3. ^ Haplogroup A0-T is also known as A0'1'2'3'4.
  4. ^ Haplogroup A1 is also known as A1'2'3'4.
  5. ^ Haplogroup LT (L298/P326) is also known as Haplogroup K1.
  6. ^ Haplogroup NO (M214) is also known as Haplogroup K2a (although the present K2e was also previously known as "K2a").
  7. ^ Haplogroup K2b (M1221/P331/PF5911) was previously known as Haplogroup MPS.
  8. ^ Haplogroup K2e (K-M147) was previously known as K2a and "Haplogroup X".
  9. ^ Haplogroup K2b1 (P397/P399) has a complex internal structure, which is broader than the former Haplogroup MS.

Y-chromosomal Adam is the name given by researchers to the male who is the most recent common patrilineal (male-lineage) ancestor of all living humans.

Major Y-chromosome haplogroups, and their geographical regions of occurrence (prior to the recent European colonization), include:

Dominant Y-chromosome haplogroups in pre-colonial world populations, with possible migrations routes according to the Coastal Migration Model.

Groups without mutation M168

Groups with mutation M168

(mutation M168 occurred ~50,000 bp)

  • Haplogroup C (M130) (Oceania, North/Central/East Asia, North America and a minor presence in South America, South Asia, West Asia, and Europe)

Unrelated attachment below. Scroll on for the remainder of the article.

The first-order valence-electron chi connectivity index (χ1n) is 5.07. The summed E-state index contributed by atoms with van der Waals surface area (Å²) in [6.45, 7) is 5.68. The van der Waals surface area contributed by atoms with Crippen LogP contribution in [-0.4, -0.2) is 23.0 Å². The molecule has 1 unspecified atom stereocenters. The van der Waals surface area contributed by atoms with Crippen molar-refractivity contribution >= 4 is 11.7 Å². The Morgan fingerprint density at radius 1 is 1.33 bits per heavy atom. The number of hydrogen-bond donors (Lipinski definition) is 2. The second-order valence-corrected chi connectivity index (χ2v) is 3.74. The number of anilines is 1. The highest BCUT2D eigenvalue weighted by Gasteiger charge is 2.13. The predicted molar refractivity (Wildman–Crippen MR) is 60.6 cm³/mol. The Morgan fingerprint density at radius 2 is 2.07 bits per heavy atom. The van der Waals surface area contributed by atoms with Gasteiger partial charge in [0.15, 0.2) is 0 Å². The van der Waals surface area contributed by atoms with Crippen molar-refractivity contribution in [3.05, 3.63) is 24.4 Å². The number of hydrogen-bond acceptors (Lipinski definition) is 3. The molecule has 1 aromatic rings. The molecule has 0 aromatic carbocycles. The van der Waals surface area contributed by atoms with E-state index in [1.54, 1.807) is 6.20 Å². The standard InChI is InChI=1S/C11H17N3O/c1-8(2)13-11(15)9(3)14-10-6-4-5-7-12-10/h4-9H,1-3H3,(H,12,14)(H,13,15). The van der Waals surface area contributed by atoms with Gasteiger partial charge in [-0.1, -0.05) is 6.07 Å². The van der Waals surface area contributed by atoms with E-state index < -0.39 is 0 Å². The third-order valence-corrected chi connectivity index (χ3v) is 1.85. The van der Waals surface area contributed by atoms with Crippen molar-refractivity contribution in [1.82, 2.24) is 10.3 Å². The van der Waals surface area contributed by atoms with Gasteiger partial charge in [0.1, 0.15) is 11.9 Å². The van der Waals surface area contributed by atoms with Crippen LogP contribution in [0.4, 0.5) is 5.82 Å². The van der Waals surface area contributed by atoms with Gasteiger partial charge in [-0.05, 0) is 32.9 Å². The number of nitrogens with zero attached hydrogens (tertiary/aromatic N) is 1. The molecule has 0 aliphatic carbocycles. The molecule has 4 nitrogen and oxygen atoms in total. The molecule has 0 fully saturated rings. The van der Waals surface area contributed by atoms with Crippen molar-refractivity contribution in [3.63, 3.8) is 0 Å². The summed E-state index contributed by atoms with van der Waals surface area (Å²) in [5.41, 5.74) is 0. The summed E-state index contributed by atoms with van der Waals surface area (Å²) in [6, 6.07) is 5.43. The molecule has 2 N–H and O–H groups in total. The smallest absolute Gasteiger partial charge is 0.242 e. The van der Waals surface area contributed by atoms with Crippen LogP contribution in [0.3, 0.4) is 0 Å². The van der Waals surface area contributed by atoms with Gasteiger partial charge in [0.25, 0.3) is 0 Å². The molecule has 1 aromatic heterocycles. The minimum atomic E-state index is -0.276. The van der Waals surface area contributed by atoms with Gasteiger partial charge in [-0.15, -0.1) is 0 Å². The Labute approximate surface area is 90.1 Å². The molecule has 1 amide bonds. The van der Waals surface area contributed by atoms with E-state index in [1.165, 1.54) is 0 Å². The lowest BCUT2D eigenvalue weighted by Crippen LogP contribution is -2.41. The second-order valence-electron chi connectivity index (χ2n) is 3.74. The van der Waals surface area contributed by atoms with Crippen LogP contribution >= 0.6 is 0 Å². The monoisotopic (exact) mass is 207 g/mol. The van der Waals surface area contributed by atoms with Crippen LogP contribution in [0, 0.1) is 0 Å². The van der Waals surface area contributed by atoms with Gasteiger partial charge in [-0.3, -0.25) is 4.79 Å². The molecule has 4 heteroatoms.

• YAP+ haplogroups

Groups with mutation M89

(mutation M89 occurred ~45,000 bp)

  • Haplogroup F (M89) Oceania, Europe, Asia, North- and South- America
  • Haplogroup G (M201) (present among many ethnic groups in Eurasia, usually at low frequency; most common in the Caucasus, the Iranian plateau, and Anatolia; in Europe mainly in Greece, Italy, Iberia, the Tyrol, Bohemia; extremely rare in Northern Europe)
  • Haplogroup H (M69) (India, Sri Lanka, Nepal, Pakistan, Iran, Central Asia, and Arabia)

Groups with mutations L15 & L16

Groups with mutation M9

(mutation M9 occurred ~40,000 bp)

  • Haplogroup K
    • Haplogroup LT (L298/P326)
      • Haplogroup L (M11, M20, M22, M61, M185, M295) (South Asia, Central Asia, Southwestern Asia, the Mediterranean)
      • Haplogroup T (M70, M184/USP9Y+3178, M193, M272) (North Africa, Horn of Africa, Southwest Asia, the Mediterranean, South Asia); formerly known as Haplogroup K2
    • Haplogroup K(xLT) (rs2033003/M526)
Groups with mutation M526

Human mitochondrial DNA haplogroups

Human mtDNA haplogroups are lettered: A, B, C, CZ, D, E, F, G, H, HV, I, J, pre-JT, JT, K, L0, L1, L2, L3, L4, L5, L6, M, N, P, Q, R, R0, S, T, U, V, W, X, Y, and Z. The most up-to-date version of the mtDNA tree is maintained by Mannis van Oven on the PhyloTree website.[4]

Evolutionary tree of human mitochondrial DNA (mtDNA) haplogroups

  Mitochondrial Eve (L)    
L0 L1–6
L1 L2 L3   L4 L5 L6
  M   N  
CZ D E G Q   O A S   R   I W X Y
C Z B F R0   pre-JT P  U